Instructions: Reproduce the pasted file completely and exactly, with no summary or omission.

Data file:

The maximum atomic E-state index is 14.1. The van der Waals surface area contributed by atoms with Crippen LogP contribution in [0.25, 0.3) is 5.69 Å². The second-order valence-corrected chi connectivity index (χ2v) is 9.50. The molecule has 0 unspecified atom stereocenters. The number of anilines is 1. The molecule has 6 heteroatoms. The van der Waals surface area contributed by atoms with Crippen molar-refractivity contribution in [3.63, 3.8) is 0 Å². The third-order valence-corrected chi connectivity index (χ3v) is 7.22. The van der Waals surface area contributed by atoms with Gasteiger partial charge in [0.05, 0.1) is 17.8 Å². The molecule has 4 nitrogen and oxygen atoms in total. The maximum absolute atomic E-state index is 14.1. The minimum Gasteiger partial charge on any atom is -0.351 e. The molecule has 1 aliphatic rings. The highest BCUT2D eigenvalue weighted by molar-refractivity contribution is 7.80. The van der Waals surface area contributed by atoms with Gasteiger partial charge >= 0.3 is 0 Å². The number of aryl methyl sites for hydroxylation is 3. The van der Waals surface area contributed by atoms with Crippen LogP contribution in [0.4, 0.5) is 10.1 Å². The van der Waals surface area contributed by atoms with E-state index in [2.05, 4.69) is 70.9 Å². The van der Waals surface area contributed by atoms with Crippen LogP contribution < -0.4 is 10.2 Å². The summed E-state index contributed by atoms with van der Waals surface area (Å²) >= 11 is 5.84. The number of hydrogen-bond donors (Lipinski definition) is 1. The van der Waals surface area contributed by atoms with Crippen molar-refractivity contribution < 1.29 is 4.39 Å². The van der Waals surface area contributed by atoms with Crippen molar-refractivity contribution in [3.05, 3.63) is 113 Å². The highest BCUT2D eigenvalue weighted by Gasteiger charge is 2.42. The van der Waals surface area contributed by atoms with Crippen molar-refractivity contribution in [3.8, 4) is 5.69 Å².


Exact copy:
The maximum atomic E-state index is 14.1. The van der Waals surface area contributed by atoms with Crippen LogP contribution in [0.25, 0.3) is 5.69 Å². The second-order valence-corrected chi connectivity index (χ2v) is 9.50. The molecule has 0 unspecified atom stereocenters. The number of anilines is 1. The molecule has 6 heteroatoms. The van der Waals surface area contributed by atoms with Crippen molar-refractivity contribution in [3.63, 3.8) is 0 Å². The third-order valence-corrected chi connectivity index (χ3v) is 7.22. The van der Waals surface area contributed by atoms with Gasteiger partial charge in [0.05, 0.1) is 17.8 Å². The molecule has 4 nitrogen and oxygen atoms in total. The maximum absolute atomic E-state index is 14.1. The minimum Gasteiger partial charge on any atom is -0.351 e. The molecule has 1 aliphatic rings. The highest BCUT2D eigenvalue weighted by molar-refractivity contribution is 7.80. The van der Waals surface area contributed by atoms with Gasteiger partial charge >= 0.3 is 0 Å². The number of aryl methyl sites for hydroxylation is 3. The van der Waals surface area contributed by atoms with Crippen LogP contribution in [0.4, 0.5) is 10.1 Å². The van der Waals surface area contributed by atoms with E-state index in [2.05, 4.69) is 70.9 Å². The van der Waals surface area contributed by atoms with Crippen LogP contribution < -0.4 is 10.2 Å². The summed E-state index contributed by atoms with van der Waals surface area (Å²) >= 11 is 5.84. The number of hydrogen-bond donors (Lipinski definition) is 1. The van der Waals surface area contributed by atoms with Crippen molar-refractivity contribution < 1.29 is 4.39 Å². The van der Waals surface area contributed by atoms with Crippen molar-refractivity contribution in [3.05, 3.63) is 113 Å². The highest BCUT2D eigenvalue weighted by Gasteiger charge is 2.42. The van der Waals surface area contributed by atoms with Crippen molar-refractivity contribution in [3.8, 4) is 5.69 Å².